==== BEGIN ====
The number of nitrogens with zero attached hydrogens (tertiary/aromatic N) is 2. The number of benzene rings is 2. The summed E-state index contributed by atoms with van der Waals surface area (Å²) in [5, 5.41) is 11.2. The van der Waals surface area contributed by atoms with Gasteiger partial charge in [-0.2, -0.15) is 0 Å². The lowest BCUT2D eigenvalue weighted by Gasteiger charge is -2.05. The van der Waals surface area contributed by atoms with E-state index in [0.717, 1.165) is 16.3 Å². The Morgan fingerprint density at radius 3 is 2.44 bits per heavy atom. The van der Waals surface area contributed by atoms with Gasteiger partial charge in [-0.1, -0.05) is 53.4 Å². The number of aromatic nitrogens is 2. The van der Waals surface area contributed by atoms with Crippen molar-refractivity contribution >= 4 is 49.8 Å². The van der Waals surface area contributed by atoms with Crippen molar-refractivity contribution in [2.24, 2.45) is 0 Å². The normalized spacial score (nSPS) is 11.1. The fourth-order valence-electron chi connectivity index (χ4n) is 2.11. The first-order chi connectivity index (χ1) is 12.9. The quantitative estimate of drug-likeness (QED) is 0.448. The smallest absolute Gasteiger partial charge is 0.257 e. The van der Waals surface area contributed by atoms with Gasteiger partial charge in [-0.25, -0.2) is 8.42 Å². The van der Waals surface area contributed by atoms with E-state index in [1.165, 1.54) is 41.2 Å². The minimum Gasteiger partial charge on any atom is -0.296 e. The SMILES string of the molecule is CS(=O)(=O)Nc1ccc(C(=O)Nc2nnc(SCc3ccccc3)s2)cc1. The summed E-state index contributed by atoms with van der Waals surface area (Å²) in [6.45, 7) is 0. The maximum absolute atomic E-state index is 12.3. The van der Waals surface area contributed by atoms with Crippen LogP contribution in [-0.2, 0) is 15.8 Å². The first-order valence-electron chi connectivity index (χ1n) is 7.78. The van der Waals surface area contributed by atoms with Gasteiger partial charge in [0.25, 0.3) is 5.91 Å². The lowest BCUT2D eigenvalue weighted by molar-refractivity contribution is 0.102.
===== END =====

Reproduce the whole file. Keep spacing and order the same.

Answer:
The number of nitrogens with zero attached hydrogens (tertiary/aromatic N) is 2. The number of benzene rings is 2. The summed E-state index contributed by atoms with van der Waals surface area (Å²) in [5, 5.41) is 11.2. The van der Waals surface area contributed by atoms with Gasteiger partial charge in [-0.2, -0.15) is 0 Å². The lowest BCUT2D eigenvalue weighted by Gasteiger charge is -2.05. The van der Waals surface area contributed by atoms with E-state index in [0.717, 1.165) is 16.3 Å². The Morgan fingerprint density at radius 3 is 2.44 bits per heavy atom. The van der Waals surface area contributed by atoms with Gasteiger partial charge in [-0.1, -0.05) is 53.4 Å². The number of aromatic nitrogens is 2. The van der Waals surface area contributed by atoms with Crippen molar-refractivity contribution >= 4 is 49.8 Å². The van der Waals surface area contributed by atoms with Crippen molar-refractivity contribution in [2.24, 2.45) is 0 Å². The normalized spacial score (nSPS) is 11.1. The fourth-order valence-electron chi connectivity index (χ4n) is 2.11. The first-order chi connectivity index (χ1) is 12.9. The quantitative estimate of drug-likeness (QED) is 0.448. The smallest absolute Gasteiger partial charge is 0.257 e. The van der Waals surface area contributed by atoms with Gasteiger partial charge in [-0.25, -0.2) is 8.42 Å². The van der Waals surface area contributed by atoms with E-state index in [1.165, 1.54) is 41.2 Å². The minimum Gasteiger partial charge on any atom is -0.296 e. The SMILES string of the molecule is CS(=O)(=O)Nc1ccc(C(=O)Nc2nnc(SCc3ccccc3)s2)cc1. The summed E-state index contributed by atoms with van der Waals surface area (Å²) in [6.45, 7) is 0. The maximum absolute atomic E-state index is 12.3. The van der Waals surface area contributed by atoms with Crippen LogP contribution in [-0.2, 0) is 15.8 Å². The first-order valence-electron chi connectivity index (χ1n) is 7.78. The van der Waals surface area contributed by atoms with Gasteiger partial charge in [0.25, 0.3) is 5.91 Å². The lowest BCUT2D eigenvalue weighted by molar-refractivity contribution is 0.102.